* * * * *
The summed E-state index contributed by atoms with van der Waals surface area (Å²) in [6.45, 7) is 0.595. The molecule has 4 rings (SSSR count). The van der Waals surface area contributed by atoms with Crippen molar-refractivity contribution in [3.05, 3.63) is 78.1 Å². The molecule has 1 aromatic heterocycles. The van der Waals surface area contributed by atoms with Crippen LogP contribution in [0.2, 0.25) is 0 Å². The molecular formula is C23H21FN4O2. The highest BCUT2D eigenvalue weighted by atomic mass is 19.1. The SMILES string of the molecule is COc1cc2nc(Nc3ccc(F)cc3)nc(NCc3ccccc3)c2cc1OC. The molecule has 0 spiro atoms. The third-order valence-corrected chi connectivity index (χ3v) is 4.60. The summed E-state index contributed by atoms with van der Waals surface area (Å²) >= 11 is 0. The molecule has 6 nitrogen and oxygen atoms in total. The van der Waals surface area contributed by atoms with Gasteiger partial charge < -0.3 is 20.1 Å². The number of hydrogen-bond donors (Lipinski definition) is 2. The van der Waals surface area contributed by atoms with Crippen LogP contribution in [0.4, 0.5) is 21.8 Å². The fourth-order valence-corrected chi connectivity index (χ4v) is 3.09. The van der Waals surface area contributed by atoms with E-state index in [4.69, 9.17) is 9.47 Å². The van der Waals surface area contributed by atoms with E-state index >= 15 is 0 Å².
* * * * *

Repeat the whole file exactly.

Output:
The summed E-state index contributed by atoms with van der Waals surface area (Å²) in [6.45, 7) is 0.595. The molecule has 4 rings (SSSR count). The van der Waals surface area contributed by atoms with Crippen molar-refractivity contribution in [3.05, 3.63) is 78.1 Å². The molecule has 1 aromatic heterocycles. The van der Waals surface area contributed by atoms with Crippen LogP contribution in [0.2, 0.25) is 0 Å². The molecular formula is C23H21FN4O2. The highest BCUT2D eigenvalue weighted by atomic mass is 19.1. The SMILES string of the molecule is COc1cc2nc(Nc3ccc(F)cc3)nc(NCc3ccccc3)c2cc1OC. The molecule has 0 spiro atoms. The third-order valence-corrected chi connectivity index (χ3v) is 4.60. The summed E-state index contributed by atoms with van der Waals surface area (Å²) >= 11 is 0. The molecule has 6 nitrogen and oxygen atoms in total. The van der Waals surface area contributed by atoms with Gasteiger partial charge < -0.3 is 20.1 Å². The number of hydrogen-bond donors (Lipinski definition) is 2. The van der Waals surface area contributed by atoms with Crippen LogP contribution in [0.4, 0.5) is 21.8 Å². The fourth-order valence-corrected chi connectivity index (χ4v) is 3.09. The van der Waals surface area contributed by atoms with E-state index in [4.69, 9.17) is 9.47 Å². The van der Waals surface area contributed by atoms with E-state index >= 15 is 0 Å².